"The measure of a musician is their body of work. It's what seperates the men from the boys.
Credentials --- the company you keep. It takes time, opportunity, and in the end-real talent do such a thing. You have to put in many thousands of hours--you can't fake the funk.
What makes a body of work? Twenty years with both The Temptations and The Four Tops. Like a rock.
Having worked with a list of artists so deep, (Google it) from so many genres, that suddenly it hits you--TIM GORDON is one of those players--one of the clutch, go to saxophonists in contemporary music.
Dedicated to his art, Tim is a connoisseur-level musician. His dedication is apparent when you hear his sound. And suddenly it hits you again--you've probably heard him before, maybe even seen him along your musical journey.
SOULFUL, hip-smart, and technically brilliant. What else could you ask of a saxophone player?
Encyclopedic range, comfort with any kind of music, and besides all that? He's a real nice guy.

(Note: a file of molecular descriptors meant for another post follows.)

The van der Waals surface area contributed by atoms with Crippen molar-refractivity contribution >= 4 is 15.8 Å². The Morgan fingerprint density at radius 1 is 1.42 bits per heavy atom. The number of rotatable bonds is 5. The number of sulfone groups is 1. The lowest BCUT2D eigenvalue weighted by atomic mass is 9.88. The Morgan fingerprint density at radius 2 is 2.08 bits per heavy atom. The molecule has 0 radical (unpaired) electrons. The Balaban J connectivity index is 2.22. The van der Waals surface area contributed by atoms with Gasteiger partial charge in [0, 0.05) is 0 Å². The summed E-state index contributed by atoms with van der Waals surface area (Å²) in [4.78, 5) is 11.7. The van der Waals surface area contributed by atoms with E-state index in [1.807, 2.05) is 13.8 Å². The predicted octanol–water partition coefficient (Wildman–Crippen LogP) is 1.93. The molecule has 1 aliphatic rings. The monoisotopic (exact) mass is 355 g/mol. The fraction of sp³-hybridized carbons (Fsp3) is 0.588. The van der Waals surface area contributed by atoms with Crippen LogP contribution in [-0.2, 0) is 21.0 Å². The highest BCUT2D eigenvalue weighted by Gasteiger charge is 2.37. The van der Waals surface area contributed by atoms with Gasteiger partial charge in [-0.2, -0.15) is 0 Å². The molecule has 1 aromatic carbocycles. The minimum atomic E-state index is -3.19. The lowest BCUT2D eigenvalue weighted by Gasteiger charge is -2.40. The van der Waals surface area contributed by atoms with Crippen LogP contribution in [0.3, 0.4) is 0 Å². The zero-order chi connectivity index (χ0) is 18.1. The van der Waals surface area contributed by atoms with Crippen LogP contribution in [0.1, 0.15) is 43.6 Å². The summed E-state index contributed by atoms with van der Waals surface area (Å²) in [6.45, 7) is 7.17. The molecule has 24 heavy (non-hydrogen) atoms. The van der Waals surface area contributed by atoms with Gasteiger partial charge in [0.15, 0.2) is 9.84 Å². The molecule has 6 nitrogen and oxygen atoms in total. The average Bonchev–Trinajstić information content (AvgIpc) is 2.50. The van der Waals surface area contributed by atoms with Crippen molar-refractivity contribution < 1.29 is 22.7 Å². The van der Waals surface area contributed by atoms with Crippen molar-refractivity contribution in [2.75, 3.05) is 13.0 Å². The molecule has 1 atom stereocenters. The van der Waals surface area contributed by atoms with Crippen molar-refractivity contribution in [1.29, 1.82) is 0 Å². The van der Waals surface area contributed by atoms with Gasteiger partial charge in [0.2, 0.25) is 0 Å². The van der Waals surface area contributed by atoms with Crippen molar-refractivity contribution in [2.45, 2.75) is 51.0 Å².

You're in for a real treat here. Tim Gordon has finally made a record of his own.
Music Educators Journal, Volume 107, Issue 4, Page 14-20, June 2021. <br/>In this article, I propose some ways that music educators might become anti-racist. I explore the ways that Whiteness manifests in music education and subsequently examine actions we might take to resist this Whiteness. Ultimately, I suggest anti-racism as a way forward for music education. I delineate some of the ways that Whiteness operates in music education, not to discourage educators but rather to encourage us to notice the way Whiteness pervades our field.